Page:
Now at 47 years old, Puff treats his grind like an athlete. He takes the cameras to his doctor’s visits, where he’s treated with acupuncture at one point or an injection in the butt during another. His mind, though, appears constantly restless. “I didn’t understand conflict resolution, I didn’t understand corporate culture,” he says in the doc. “I just knew that I was fighting for the artist and the greater good of rap artists worldwide.” He hit home-runs early in his career, creating the perfect pairings of R&B and hip-hop and earning producer credits for Jodeci’s debut single “Come and Talk To Me,” Craig Mack’s 1994 classic “Flava in Ya Ear” and Mary J. Blige’s 1992 debut What’s The 411?
Gangsta music then started to get a bad rap in the mainstream for its explicit and violent lyrics, causing Puff to start feeling the resistance at Uptown/MCA Records. After introducing his artist Notorious B.I.G. in 1992 and bringing his debut to MCA (who secured a distribution deal with Uptown), which was rejected by the president’s assistant, Puff was trying to find a home for his artists. Says Harrell, who gave him the boot: “I didn’t fire him to hurt him, I fired him to basically make him rich.”
After setting up the first Bad Boy office in Scarsdale, New York, Puff ushered in Biggie, R&B groups Total and 112, singers Faith Evans and Carl Thomas as well as rappers Ma$e, The LOX and Lil’ Kim. After the lead single from B.I.G.’s Ready to Die album “Juicy” became a charting hit, the label took off. “I was a hustler then boom, I was a rapper,” says the late Christopher Wallace in the clip. The shiny suit era had begun.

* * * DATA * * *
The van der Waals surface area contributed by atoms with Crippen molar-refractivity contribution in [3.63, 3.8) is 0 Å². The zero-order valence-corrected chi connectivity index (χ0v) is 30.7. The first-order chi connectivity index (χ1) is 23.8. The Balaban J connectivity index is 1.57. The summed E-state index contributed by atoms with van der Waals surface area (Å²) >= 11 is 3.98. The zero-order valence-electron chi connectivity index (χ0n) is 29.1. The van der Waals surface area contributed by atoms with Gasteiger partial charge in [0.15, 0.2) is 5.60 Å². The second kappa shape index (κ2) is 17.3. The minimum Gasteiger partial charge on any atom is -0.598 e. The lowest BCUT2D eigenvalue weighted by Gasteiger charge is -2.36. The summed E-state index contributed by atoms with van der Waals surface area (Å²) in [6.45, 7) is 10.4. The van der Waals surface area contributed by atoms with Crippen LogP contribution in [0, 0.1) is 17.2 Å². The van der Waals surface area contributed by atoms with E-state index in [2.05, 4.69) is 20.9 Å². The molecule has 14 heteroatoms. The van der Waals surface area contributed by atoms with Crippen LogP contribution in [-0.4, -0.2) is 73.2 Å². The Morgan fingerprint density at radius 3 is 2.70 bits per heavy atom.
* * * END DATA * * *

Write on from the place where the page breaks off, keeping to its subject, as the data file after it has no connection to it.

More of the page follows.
Puff Daddy and the Bad Boy Family’s ’97 debut No Way Out stacked the classics from “Been Around The World” to “Victory” and “Can’t Nobody Hold Me Down.” Chimes in Def Jam Records co-founder Russell Simmons, “It was too much success too quick.”
With success came struggle, though. Despite the onslaught of victories for BBE, the on-going battle of the hip-hop turfs with the highly publicized East versus West war left each coast’s rap guard, Tupac and Biggie, dead, and Puff in a haze. “I didn’t see anybody home,” reflected singer Carl Thomas, who saw Diddy in the studio days after Biggie’s murder. It wasn’t till a triumphant performance at the 1997 MTV Video Music Awards, where Puff — dressed in all white — and a choir performed his Biggie tribute “I’ll Be Missing You” alongside Faith Evans, 112 and the song’s original purveyor, Sting of Police. “I just got up and started to fight,” says Puff.